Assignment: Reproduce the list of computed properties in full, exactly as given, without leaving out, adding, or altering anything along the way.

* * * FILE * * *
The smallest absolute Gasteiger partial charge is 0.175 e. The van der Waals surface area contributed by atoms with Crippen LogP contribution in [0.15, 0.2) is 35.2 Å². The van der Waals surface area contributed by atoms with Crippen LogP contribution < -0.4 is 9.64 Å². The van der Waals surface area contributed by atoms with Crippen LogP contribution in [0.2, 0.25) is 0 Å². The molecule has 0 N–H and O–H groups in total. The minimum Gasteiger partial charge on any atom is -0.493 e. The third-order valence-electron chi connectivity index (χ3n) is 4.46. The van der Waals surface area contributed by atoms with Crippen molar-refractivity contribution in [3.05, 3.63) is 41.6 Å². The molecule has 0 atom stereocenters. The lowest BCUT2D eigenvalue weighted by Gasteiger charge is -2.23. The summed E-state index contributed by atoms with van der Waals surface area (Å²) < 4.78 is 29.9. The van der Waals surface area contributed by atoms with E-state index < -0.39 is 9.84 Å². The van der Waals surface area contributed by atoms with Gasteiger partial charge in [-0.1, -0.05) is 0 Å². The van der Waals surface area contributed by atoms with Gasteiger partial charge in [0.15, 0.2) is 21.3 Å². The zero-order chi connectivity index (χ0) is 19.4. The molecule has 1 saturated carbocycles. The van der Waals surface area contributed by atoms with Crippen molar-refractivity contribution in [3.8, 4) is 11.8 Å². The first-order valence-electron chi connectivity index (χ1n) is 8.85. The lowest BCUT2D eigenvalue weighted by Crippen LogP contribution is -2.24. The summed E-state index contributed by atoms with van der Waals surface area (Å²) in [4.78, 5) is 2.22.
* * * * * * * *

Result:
The smallest absolute Gasteiger partial charge is 0.175 e. The van der Waals surface area contributed by atoms with Crippen LogP contribution in [0.15, 0.2) is 35.2 Å². The van der Waals surface area contributed by atoms with Crippen LogP contribution < -0.4 is 9.64 Å². The van der Waals surface area contributed by atoms with Crippen LogP contribution in [0.2, 0.25) is 0 Å². The molecule has 0 N–H and O–H groups in total. The minimum Gasteiger partial charge on any atom is -0.493 e. The third-order valence-electron chi connectivity index (χ3n) is 4.46. The van der Waals surface area contributed by atoms with Crippen molar-refractivity contribution in [3.05, 3.63) is 41.6 Å². The molecule has 0 atom stereocenters. The lowest BCUT2D eigenvalue weighted by Gasteiger charge is -2.23. The summed E-state index contributed by atoms with van der Waals surface area (Å²) < 4.78 is 29.9. The van der Waals surface area contributed by atoms with E-state index < -0.39 is 9.84 Å². The van der Waals surface area contributed by atoms with Gasteiger partial charge in [-0.1, -0.05) is 0 Å². The van der Waals surface area contributed by atoms with Gasteiger partial charge in [0.15, 0.2) is 21.3 Å². The zero-order chi connectivity index (χ0) is 19.4. The molecule has 1 saturated carbocycles. The van der Waals surface area contributed by atoms with Crippen molar-refractivity contribution in [3.8, 4) is 11.8 Å². The first-order valence-electron chi connectivity index (χ1n) is 8.85. The lowest BCUT2D eigenvalue weighted by Crippen LogP contribution is -2.24. The summed E-state index contributed by atoms with van der Waals surface area (Å²) in [4.78, 5) is 2.22.